On September 10, 1944, New York Times reported that when Ross purchased the rights to The Robe, he entered into a joint financing and distribution deal with RKO. The article noted that Mervyn LeRoy was to direct the picture, which was to begin production early in 1945 and cost approximately $4,000,000. New York Times also stated that problems encountered during pre-production included the large cast requirements and difficulties in obtaining enough costumes due to wartime shortages of materials and dyes. Los Angeles Times also noted that at the point, Ross had been offered up to $1,000,000 by various production companies for the rights to the book but declined to sell.
By July 1945, Motion Picture Herald announced that Ross was hoping for a January 1946 start date, with the picture to be released in the fall of 1947. The article noted that writers Ernest Vadja and Albert Maltz had worked with Ross on the screenplay, and were attempting to whittle it down from a six-hour running time to three-and-a-half hours. It is unlikely that Vadja contributed to the completed picture, but according to a April 3, 1997 Daily Variety news item, Maltz, who was blacklisted in the 1950s, did contribute to the finished film, and the credits were restored by the Writers Guild of America and corrected to reflect that he and Philip Dunne co-wrote the screenplay, with the adaptation written by Gina Kaus. [Upon restoring the film itself in 2003, Twentieth Century-Fox digitally created a new onscreen title card listing Maltz as one of the writers.] The 1945 Motion Picture Herald item stated that the delay in production had been caused by difficulties in writing the script and by "wartime shortages and latterly by strike conditions affecting all production impartially." At that point, it was estimated that the picture would cost $5,000,000 to produce and take six to eight months to shoot, with another four to six months required for editing.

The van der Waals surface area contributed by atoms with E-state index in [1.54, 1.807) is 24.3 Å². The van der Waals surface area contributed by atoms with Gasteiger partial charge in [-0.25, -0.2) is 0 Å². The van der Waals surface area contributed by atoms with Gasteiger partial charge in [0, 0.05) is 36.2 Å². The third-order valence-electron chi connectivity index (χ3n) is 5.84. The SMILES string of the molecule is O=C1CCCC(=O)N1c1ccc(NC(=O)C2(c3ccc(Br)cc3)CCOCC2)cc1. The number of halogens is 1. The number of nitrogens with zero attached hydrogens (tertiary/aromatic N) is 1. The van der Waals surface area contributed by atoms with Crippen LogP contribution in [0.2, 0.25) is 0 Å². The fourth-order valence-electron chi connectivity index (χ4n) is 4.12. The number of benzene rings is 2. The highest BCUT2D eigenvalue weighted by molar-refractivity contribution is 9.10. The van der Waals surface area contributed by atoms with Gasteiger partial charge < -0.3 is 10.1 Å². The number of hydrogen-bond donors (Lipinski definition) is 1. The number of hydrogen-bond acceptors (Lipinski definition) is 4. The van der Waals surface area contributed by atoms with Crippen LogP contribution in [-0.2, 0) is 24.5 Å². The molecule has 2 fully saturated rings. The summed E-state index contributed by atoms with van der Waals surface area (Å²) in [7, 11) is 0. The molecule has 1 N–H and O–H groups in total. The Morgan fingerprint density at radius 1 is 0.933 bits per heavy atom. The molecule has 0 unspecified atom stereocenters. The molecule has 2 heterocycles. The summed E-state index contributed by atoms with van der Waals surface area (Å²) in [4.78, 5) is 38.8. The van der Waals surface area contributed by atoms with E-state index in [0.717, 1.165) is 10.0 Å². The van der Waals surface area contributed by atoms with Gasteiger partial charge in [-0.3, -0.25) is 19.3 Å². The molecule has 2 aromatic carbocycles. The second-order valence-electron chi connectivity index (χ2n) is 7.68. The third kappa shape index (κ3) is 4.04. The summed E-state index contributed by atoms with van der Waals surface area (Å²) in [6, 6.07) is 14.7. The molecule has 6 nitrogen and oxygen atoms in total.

On April 29, 1948, Hollywood Reporter's "Rambing Reporter" column announced that Victor Fleming would direct the picture, with Gregory Peck set to star, and on June 8, 1948, Hollywood Reporter noted that writer Maxwell Anderson had met with Ross on "production preparations" for the film. [In a 1953 Los Angeles Times article, Ross stated that he paid for Anderson's work on the screenplay himself, and also that Herb Meadow had worked on the script.] On June 12, 1948, Motion Picture Herald announced that Andrew Solt would be writing the screenplay with Anderson, and that the picture might be shot on location in Italy. The extent of the contributions of Anderson, Meadow and Solt to the completed film, if any, has not been determined. By early July 1948, Daily Variety announced that RKO had cancelled plans to produce the film because it would be too expensive. It was estimated that RKO had already spent more than $750,000 in pre-production costs, and that Ross and Fleming were going to produce the picture independently if they could not interest another studio in the project.